What is Proof-of-Work (PoW)?

ResearchSep 02, 2022
What is Proof-of-Work (PoW)?

The absence of central gatekeepers is one of crypto's core tenets. A network of participants verifies transactions added to their blockchain in a decentralized fashion. Consensus mechanisms determine which of them confirm new data for a block reward. Learn more about Proof-of-Work (PoW), the technical foundation of Bitcoin and Ethereum.

Proof-of-Work scheme. Source: Ledger
Proof-of-Work scheme. Adapted from Ledger

Pros and cons at a glance

Thanks to Proof-of-Work, anonymous entities in a distributed network trust each other. It ensures the integrity of new data in the absence of a central authority. This mechanism is highly secure, provides decentralized validation, and lets crypto miners compete to earn rewards for valid blocks.

On the flip side, Proof-of-Work is notorious for slow processing, substantial fees, massive energy use, and costly equipment. Here is a closer look at the principles, benefits, and drawbacks of this cryptocurrency consensus mechanism.

Who invented Proof-of-Work consensus protocol?

Proof-of-Work, which is integral to Bitcoin, was invented more than a decade before Satoshi Nakamoto's white paper. Moni Naor and Cynthia Dwork introduced the concept in 1993, Markus Jakobsson and Ari Juels formalized it in 1999, and Hal Finney adapted Proof-of-Work to digital money in 2004. He proposed "reusable proof of work" for cryptocurrencies based on the SHA-256 hashing algorithm.

What cryptocurrencies use Proof-of-Work?

Bitcoin is the first popular application of this idea. On January 12, 2009, Finney received the first mining reward and BTC transaction — 10 BTC. Subsequently, Proof-of-Work was adopted by other cryptocurrencies, such as Dogecoin, Bitcoin Cash, Litecoin, and Monero. Around 64% of the total crypto market capitalization relies on it.

Understanding Proof-of-Work

Before becoming the first cryptocurrency consensus mechanism, Proof-of-Work was applied to computer networks. It described a system requiring a substantial but feasible effort to prevent power abuse — for example, denial-of-service attacks or network spam.

Bitcoin popularized Proof-of-Work as a foundation for consensus in permissionless decentralized networks. It is still used for validating transactions on a cryptocurrency's blockchain through:

  • Transaction grouping. As users sell and buy digital currency, their transaction data is pooled together into blocks.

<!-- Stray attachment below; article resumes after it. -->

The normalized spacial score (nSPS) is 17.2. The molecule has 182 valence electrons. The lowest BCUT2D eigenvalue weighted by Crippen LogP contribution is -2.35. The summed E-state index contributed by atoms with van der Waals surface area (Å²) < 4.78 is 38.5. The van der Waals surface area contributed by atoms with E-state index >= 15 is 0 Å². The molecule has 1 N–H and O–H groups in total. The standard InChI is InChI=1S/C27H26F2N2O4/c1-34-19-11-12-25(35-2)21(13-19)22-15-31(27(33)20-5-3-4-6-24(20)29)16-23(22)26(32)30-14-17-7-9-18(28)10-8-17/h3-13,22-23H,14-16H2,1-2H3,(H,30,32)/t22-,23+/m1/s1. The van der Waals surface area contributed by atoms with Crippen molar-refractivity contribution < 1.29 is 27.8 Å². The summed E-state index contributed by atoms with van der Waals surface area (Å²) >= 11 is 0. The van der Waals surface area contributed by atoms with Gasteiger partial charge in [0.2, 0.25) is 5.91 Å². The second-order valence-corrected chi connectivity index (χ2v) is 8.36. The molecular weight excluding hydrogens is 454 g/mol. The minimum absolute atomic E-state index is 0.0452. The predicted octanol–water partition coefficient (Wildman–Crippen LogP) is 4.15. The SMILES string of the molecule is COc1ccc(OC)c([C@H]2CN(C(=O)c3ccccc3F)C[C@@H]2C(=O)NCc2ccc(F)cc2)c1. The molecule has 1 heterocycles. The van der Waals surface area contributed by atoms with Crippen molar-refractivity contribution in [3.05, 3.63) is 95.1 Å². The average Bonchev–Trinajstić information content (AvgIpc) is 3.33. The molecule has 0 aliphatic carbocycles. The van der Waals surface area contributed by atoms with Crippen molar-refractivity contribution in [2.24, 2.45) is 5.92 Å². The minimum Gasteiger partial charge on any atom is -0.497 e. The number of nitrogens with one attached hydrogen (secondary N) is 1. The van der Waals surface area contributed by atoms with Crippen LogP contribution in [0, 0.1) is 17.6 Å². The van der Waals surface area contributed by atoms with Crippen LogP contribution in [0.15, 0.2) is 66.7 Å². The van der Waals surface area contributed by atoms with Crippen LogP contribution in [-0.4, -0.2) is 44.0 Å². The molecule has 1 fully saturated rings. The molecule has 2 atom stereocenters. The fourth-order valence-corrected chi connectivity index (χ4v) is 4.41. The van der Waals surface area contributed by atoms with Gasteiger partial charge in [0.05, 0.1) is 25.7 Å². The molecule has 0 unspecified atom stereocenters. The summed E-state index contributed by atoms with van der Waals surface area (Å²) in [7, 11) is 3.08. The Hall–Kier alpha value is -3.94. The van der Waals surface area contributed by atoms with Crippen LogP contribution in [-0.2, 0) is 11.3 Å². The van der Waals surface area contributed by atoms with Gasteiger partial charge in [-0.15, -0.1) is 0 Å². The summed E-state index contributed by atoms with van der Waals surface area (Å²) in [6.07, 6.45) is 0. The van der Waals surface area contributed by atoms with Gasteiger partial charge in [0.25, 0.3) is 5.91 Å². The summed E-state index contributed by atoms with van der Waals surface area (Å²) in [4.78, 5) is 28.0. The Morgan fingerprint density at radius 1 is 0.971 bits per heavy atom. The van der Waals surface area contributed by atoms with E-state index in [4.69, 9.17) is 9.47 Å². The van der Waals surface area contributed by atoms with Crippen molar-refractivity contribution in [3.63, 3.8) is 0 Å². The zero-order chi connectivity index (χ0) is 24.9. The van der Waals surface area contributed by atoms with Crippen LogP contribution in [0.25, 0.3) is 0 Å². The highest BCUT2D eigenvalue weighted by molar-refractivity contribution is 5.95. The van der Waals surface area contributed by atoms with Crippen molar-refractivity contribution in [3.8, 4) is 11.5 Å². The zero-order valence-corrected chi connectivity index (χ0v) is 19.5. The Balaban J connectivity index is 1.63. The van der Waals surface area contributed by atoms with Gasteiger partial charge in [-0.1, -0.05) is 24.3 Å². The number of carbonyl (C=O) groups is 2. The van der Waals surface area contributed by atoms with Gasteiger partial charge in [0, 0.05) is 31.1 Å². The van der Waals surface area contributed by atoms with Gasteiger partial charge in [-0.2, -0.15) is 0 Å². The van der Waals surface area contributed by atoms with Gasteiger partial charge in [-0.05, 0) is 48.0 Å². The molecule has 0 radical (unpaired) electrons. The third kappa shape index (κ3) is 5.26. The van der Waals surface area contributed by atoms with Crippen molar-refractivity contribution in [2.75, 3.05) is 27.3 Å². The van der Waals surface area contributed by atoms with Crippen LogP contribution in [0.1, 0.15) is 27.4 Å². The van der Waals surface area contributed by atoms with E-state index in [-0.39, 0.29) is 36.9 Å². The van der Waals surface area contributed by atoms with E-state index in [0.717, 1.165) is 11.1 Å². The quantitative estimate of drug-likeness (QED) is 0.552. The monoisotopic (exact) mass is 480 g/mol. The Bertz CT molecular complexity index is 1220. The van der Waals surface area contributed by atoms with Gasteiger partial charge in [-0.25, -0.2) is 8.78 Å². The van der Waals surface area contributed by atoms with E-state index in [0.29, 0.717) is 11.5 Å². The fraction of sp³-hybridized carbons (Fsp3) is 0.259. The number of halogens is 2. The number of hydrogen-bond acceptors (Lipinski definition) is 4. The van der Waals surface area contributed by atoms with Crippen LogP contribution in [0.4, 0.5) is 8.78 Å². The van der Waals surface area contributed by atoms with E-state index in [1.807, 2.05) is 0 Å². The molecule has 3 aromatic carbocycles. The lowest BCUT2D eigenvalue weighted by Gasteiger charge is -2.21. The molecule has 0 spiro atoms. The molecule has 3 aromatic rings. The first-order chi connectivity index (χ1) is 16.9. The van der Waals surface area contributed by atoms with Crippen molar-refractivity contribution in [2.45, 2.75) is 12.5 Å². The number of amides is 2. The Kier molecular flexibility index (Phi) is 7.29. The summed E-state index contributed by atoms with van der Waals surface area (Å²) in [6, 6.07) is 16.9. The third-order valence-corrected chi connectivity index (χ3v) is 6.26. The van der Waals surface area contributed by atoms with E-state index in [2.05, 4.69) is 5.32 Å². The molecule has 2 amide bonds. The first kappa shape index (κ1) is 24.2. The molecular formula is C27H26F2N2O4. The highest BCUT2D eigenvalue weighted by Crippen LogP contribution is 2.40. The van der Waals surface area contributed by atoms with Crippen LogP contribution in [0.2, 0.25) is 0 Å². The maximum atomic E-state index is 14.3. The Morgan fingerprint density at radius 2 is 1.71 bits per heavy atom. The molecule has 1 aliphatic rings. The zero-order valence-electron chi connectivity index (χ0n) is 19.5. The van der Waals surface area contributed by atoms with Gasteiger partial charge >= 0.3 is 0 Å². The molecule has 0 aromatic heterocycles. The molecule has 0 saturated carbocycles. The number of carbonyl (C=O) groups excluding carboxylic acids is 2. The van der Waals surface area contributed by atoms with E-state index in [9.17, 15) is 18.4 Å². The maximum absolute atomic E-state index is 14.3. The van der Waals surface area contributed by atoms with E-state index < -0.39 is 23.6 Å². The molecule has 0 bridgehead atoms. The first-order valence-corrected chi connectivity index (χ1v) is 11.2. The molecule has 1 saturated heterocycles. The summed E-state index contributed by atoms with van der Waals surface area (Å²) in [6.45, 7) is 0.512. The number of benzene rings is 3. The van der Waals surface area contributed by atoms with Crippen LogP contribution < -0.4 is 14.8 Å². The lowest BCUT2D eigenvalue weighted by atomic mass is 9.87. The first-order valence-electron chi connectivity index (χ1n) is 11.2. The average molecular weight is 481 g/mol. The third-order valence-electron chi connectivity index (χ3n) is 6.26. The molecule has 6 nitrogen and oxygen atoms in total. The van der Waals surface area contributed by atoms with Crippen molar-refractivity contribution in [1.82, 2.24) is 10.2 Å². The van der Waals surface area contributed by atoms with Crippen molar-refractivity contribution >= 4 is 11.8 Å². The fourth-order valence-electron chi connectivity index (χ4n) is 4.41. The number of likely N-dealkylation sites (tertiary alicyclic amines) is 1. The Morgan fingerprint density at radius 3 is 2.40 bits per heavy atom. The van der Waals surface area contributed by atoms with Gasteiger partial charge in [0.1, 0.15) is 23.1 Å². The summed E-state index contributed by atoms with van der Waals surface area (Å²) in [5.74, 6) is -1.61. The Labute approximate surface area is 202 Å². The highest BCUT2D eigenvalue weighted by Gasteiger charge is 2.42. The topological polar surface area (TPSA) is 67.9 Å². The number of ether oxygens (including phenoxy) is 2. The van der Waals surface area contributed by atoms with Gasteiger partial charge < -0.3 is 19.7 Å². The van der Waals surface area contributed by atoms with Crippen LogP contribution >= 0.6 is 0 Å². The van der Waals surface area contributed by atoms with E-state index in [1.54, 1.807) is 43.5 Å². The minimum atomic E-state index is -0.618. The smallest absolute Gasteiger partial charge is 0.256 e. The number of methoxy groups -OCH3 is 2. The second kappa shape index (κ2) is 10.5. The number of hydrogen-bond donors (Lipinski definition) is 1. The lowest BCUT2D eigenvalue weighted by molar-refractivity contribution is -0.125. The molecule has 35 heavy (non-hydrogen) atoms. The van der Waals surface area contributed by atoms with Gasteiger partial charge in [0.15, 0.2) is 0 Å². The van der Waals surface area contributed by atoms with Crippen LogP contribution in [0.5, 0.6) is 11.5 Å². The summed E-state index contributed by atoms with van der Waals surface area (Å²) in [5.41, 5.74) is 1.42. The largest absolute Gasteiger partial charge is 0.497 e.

• Constant miners' competition. Miners spend computing power and energy to solve laborious math problems. The first miner to succeed with acceptable proof of computational effort (hash) gets the right to process a new transaction block.
  • Block addition. Every block is added by a single miner. Once the processing is complete, they get native coins — a reward for investing in the hardware and energy.

Security based on computational power

Bank transactions imply trusting the institution to accurately move your money around. If you make a deposit, you expect your account to be credited for the accurate amount. When writing a check, you trust that the bank will debit the amount written.

In the absence of financial institutions, mining and Proof-of-Work ensure transparent and accurate transactions. Miners are facilitators and guardians supporting smooth functioning of the blockchain ecosystem. They are motivated to validate transactions correctly.

Elements of Proof-of-Work. Source: Capital.com
Elements of Proof-of-Work. Adapted from Capital.com

Key aspects of Proof-of-Work

  • Computational puzzle. Also known as CPU cost function, client puzzle, or CPU pricing function, it defines the fundamental asymmetry of this system. While solving the puzzle is laborious, the results are easy to verify for other miners and clients.
  • Built-in incentives. Winning miners get crypto for allocating computational capacity to the network. How many coins they get is gradually changing. The Bitcoin rewards halve every 210,000 blocks, or roughly every 4 years. This event is known as the Bitcoin halving.